Keeping track of your site traffic is critical for any webmaster or web marketer. For a real estate professional taking their business online itâs going to be just as critical. At a minimum, tracking your site statistics can tell you who has visited your site, where they came from and what they looked at. It can also do much, much more.
Dustin posted at length on this subject recently, as his analysis of Rain City Guideâs traffic revealed some quite interesting trends.
To get started, there are a number of free options available to the webmaster, Sitemeter and Statcounter are two basic hit counters that Iâve tried and would recommend for very top level analysis. They offer very basic information; number of visitors, referrers and the like, and are a great way to quickly check out whoâs coming to see you. Your web host will likely have some sort of traffic analysis package for you to use as well.
If you want to move up to more detailed analysis, have a look at Performancing Metrics, which is designed specifically for bloggers. (Itâs from the guys who also make the wonderful Performancing blog editor plugin for Firefox). What I really like about Performancing Metrics is that it allows you to track multiple web sites from one account and even gives you an RSS feed of your statistics, which you can then subscribe to and get real-time updates of your traffic. The information is also presented in a very easily digestible format and gives you a good snapshot view of visitors to your site.
If you really want to drill down into analyzing your site traffic, try Google Analytics, which just recently opened its doors to everyone. Prior to that, it was a closed beta that I was lucky to be able to take part in for the last several months.
Google Analytics is data smack for traffic junkies. Thereâs just a ton of information that you can dig around in. Honestly, far too much for me to recommend it for most webmasters â I even found it overwhelming at times. However, if youâre comfortable dealing with all the numbers, graphs, charts and diagrams and crave every detail from your last hit, then Google Analytics is the one for you.
The great thing about all of the options Iâve mentioned is that they are all free. Just be ware, all of them require you to cut and paste a small line of HTML code into your site template before they can begin tracking your visitors, so if youâre on a hosted platform like WordPress.com or Blogger, you may have some problems.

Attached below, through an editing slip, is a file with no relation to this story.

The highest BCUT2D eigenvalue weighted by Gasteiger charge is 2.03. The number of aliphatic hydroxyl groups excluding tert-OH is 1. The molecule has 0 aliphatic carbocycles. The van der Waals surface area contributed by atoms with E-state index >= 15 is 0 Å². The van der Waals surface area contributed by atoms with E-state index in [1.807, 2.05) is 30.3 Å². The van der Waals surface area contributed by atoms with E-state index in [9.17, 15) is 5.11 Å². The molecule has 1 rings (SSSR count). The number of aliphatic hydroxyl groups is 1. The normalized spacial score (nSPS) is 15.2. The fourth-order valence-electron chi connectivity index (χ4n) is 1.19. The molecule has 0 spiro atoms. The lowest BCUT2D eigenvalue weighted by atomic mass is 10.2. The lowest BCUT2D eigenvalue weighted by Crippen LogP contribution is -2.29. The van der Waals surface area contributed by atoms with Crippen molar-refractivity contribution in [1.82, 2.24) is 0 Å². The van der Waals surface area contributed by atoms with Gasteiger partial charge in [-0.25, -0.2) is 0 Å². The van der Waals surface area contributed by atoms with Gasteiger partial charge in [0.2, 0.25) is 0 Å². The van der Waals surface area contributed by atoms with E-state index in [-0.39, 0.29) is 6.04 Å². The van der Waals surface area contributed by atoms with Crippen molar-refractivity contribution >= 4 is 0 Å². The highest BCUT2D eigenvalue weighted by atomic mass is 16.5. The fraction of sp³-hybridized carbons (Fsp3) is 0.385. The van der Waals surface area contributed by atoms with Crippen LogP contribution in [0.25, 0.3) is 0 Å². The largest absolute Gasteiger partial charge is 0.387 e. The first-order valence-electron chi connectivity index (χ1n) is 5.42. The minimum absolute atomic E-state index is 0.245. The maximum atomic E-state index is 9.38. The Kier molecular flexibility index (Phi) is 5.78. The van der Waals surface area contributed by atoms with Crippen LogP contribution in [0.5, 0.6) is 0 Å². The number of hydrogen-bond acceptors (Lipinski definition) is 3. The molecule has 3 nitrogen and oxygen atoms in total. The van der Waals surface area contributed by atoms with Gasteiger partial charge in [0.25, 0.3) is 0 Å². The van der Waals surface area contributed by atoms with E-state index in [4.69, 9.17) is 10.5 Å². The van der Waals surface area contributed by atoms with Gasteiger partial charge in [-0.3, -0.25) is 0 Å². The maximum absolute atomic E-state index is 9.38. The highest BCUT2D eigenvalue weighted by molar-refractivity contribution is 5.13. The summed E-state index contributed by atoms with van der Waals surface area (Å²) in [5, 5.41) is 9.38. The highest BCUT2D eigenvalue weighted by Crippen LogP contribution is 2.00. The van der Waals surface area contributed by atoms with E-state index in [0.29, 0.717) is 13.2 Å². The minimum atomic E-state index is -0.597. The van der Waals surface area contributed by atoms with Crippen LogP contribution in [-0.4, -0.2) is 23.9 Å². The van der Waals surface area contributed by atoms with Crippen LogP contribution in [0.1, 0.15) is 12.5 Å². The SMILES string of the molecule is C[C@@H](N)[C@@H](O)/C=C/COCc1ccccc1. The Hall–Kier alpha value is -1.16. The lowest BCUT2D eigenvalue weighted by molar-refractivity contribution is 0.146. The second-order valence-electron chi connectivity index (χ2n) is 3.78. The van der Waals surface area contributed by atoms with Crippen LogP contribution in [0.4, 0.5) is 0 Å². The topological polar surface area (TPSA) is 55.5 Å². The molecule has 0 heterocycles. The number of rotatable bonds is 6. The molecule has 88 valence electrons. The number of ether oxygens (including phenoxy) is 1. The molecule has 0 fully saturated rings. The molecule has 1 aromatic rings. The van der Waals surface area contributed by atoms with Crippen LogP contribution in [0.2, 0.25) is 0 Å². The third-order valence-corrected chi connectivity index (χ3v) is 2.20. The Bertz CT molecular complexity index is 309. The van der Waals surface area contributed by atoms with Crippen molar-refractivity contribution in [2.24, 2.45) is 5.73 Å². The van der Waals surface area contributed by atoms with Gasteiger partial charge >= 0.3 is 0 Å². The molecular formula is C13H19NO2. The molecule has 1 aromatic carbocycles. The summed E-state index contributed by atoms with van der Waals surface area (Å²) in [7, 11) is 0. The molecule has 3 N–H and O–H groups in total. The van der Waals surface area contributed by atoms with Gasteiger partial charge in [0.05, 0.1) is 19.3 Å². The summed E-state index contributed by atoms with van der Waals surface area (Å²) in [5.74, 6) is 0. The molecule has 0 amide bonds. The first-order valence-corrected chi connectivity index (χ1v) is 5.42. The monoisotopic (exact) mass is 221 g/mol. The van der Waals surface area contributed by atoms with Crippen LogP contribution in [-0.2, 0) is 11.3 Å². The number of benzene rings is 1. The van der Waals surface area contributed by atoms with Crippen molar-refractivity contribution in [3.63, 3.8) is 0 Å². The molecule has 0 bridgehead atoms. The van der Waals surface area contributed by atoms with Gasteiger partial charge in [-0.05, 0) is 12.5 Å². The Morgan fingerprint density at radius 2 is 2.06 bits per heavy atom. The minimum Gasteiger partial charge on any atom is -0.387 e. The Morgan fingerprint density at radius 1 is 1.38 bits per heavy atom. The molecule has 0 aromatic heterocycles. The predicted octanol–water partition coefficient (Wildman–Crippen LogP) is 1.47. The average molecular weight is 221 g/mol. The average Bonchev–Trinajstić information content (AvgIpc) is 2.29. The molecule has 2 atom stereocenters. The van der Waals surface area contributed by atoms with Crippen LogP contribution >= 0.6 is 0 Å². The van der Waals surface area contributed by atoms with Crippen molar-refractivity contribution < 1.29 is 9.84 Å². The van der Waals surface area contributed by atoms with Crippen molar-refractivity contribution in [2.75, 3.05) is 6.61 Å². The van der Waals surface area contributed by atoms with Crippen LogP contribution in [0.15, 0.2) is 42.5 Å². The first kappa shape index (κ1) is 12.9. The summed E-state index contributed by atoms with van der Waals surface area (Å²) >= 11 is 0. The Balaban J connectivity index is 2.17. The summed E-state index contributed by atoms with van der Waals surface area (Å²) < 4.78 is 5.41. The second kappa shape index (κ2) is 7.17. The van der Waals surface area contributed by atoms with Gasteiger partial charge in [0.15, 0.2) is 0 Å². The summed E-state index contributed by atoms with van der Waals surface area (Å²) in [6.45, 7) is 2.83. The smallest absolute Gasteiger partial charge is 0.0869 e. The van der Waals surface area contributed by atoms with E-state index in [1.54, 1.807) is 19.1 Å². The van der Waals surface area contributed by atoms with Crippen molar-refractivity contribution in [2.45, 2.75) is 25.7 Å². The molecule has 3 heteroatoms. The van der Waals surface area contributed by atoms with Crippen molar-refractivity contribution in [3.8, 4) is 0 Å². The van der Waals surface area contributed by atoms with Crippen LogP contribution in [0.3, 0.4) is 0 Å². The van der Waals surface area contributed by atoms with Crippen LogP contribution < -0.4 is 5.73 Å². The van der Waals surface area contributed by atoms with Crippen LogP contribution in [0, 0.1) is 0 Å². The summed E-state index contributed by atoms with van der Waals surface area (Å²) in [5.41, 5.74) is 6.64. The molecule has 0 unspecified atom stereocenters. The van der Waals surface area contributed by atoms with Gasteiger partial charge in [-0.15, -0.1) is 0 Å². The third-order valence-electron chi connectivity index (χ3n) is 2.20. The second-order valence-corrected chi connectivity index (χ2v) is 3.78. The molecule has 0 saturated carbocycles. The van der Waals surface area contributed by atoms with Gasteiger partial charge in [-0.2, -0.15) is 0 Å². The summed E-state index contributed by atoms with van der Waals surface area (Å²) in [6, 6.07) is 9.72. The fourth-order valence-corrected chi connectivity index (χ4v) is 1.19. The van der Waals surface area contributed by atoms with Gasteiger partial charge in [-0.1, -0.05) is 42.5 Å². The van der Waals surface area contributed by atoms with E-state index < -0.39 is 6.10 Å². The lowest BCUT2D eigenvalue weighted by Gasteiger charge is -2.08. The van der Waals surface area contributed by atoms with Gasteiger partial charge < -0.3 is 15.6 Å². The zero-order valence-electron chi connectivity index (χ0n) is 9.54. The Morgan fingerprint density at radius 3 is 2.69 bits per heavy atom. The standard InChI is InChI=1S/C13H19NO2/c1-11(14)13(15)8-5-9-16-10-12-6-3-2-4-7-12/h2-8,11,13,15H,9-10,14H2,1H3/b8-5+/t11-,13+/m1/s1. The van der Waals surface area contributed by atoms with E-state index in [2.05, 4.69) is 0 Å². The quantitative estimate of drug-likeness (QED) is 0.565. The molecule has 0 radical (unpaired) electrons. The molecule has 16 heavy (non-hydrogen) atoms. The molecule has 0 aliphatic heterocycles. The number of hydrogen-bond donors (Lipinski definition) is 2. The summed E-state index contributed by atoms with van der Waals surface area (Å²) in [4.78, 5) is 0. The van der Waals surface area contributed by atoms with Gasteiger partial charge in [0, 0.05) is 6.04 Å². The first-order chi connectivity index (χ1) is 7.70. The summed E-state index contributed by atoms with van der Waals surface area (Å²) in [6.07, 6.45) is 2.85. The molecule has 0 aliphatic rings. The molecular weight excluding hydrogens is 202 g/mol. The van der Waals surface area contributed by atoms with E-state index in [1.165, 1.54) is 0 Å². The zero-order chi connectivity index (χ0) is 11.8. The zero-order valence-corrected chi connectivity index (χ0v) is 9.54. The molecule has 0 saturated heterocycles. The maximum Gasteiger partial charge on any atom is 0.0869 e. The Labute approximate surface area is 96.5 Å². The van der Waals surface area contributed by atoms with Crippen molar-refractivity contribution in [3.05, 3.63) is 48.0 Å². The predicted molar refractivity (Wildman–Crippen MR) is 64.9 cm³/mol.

Mint is a privately hosted traffic tracking package, meaning you need a free SQL database and some room on your server to host it. Once installed (just like the others, you need to place a snippet of HTML code in your site) Mint goes to work.
I really like Mint not only for its beautiful design and clear and concise way of presenting all the required information, but also the fact that itâs incredibly flexible and extendible. Because itâs built in PHP, Mint allows you to install plugins (dubbed Peppers) that allow you to customize the installation to exactly your requirement and greatly extend its base feature set. Check out PeppermintTea for all the current Peppers that are available.
Mintâs $30 price tag might be a turnoff to some. But it was definitely worth it in my books.
Finally, another fun site Iâve been playing around lately with is CrazyEgg, which offers you a unique way to track what visitors to your site do once they get there. CrazyEgg tracks the number of clicks that each link on your site receives and then presents that data is a visually interesting way.
CrazyEgg’s overlay view color codes the number of clicks on each link and with an expandable button shows you a percentage for each one.
Their heat map view, darkens your site and shows you (much like an infrared image) which parts of your site are âhotâ? or not.
Any of these options will serve you well in tallying visits to your web site. I’d encourage you to play around with them all to see what mix works best for you.